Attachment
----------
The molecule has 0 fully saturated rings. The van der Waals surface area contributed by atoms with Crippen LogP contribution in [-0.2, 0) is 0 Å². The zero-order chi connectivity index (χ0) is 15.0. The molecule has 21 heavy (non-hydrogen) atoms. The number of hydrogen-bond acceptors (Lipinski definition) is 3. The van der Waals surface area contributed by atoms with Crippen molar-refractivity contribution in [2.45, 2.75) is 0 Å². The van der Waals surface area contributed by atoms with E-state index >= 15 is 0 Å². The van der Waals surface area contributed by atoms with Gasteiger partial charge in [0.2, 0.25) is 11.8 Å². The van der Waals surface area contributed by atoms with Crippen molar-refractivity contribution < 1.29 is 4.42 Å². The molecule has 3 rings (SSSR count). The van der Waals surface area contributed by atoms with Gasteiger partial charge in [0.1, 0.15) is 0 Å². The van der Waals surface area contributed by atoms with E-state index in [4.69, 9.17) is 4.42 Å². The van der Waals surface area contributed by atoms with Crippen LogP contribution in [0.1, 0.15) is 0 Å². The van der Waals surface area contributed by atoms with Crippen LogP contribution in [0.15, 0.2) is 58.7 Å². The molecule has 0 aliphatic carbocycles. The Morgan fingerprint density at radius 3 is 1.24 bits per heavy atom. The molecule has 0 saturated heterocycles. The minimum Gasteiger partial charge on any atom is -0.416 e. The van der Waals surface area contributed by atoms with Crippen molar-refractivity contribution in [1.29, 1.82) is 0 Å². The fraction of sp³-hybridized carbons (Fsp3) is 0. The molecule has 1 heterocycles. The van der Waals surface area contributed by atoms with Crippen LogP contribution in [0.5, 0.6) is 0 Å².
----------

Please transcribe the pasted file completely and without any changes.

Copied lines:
The molecule has 0 fully saturated rings. The van der Waals surface area contributed by atoms with Crippen LogP contribution in [-0.2, 0) is 0 Å². The zero-order chi connectivity index (χ0) is 15.0. The molecule has 21 heavy (non-hydrogen) atoms. The number of hydrogen-bond acceptors (Lipinski definition) is 3. The van der Waals surface area contributed by atoms with Crippen molar-refractivity contribution in [2.45, 2.75) is 0 Å². The van der Waals surface area contributed by atoms with E-state index >= 15 is 0 Å². The van der Waals surface area contributed by atoms with Gasteiger partial charge in [0.2, 0.25) is 11.8 Å². The van der Waals surface area contributed by atoms with Crippen molar-refractivity contribution < 1.29 is 4.42 Å². The molecule has 3 rings (SSSR count). The van der Waals surface area contributed by atoms with Gasteiger partial charge in [0.1, 0.15) is 0 Å². The van der Waals surface area contributed by atoms with E-state index in [4.69, 9.17) is 4.42 Å². The van der Waals surface area contributed by atoms with Crippen LogP contribution in [0.1, 0.15) is 0 Å². The van der Waals surface area contributed by atoms with Crippen LogP contribution in [0.15, 0.2) is 58.7 Å². The molecule has 0 aliphatic carbocycles. The Morgan fingerprint density at radius 3 is 1.24 bits per heavy atom. The molecule has 0 saturated heterocycles. The minimum Gasteiger partial charge on any atom is -0.416 e. The van der Waals surface area contributed by atoms with Crippen molar-refractivity contribution in [1.29, 1.82) is 0 Å². The fraction of sp³-hybridized carbons (Fsp3) is 0. The molecule has 1 heterocycles. The van der Waals surface area contributed by atoms with Crippen LogP contribution in [0.5, 0.6) is 0 Å².